I dragged the family off to Spring World, our city's lone Yunnan hot spot last night. It is fast becoming Lao Sze Chuan crowded. At various times last night, I noticed parties waiting where the was no room to wait. Do not, however, follow the Yogi Berra dictum, "nobody goes there anymore, it's too crowded." The place is still great. A dish of boiled beef in szchuan sauce really hit home on a chilly night, a big bowl of very spicy beef slices upon a rich, oily medly of vegetables, baby bok choy, chinese celary, napa cabbage, cilantro, etc.
Many of the tables last night went for the hot pot, perhaps in reaction to our first chill of the season. A Chinese fondue, tables would get big stainless steel bowls set upon portable burners to cook their own dinners. Diners would dunk meats, vegetables, tofu and noodles and fish them out with mini wire mesh baskets or their chopsticks. We watched with fascination as the harried waitresses rush around the dinning room with plates of food to go in the hot pots (occasionally grabbing plates from one table and moving them over to another table). Yet, we left with little understanding of the entire process. Some hot pots were divided in two, two cooking solutions? There were various dipping sauces on the tables. Were these self-made, ordered? Some people made soup out of their broths, how?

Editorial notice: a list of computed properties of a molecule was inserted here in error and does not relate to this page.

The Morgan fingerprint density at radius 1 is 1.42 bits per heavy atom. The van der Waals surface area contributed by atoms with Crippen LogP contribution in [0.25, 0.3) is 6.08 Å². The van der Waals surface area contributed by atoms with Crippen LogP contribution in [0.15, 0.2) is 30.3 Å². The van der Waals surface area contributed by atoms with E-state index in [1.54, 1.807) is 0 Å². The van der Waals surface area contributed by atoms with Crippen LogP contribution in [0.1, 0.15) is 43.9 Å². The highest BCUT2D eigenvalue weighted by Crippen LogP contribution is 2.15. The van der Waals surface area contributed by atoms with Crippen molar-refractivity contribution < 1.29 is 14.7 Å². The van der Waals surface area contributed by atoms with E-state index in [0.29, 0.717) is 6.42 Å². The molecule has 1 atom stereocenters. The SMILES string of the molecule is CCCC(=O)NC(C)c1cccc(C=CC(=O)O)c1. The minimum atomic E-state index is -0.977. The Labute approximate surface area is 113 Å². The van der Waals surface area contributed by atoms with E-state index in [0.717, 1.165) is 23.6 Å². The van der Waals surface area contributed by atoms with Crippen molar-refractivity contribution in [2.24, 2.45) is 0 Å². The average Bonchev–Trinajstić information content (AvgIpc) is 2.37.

Can someone please enlighted me more about the wonders of hot pot. Also, eat more of the Yunnan menu so I can get some vicarious thrill.
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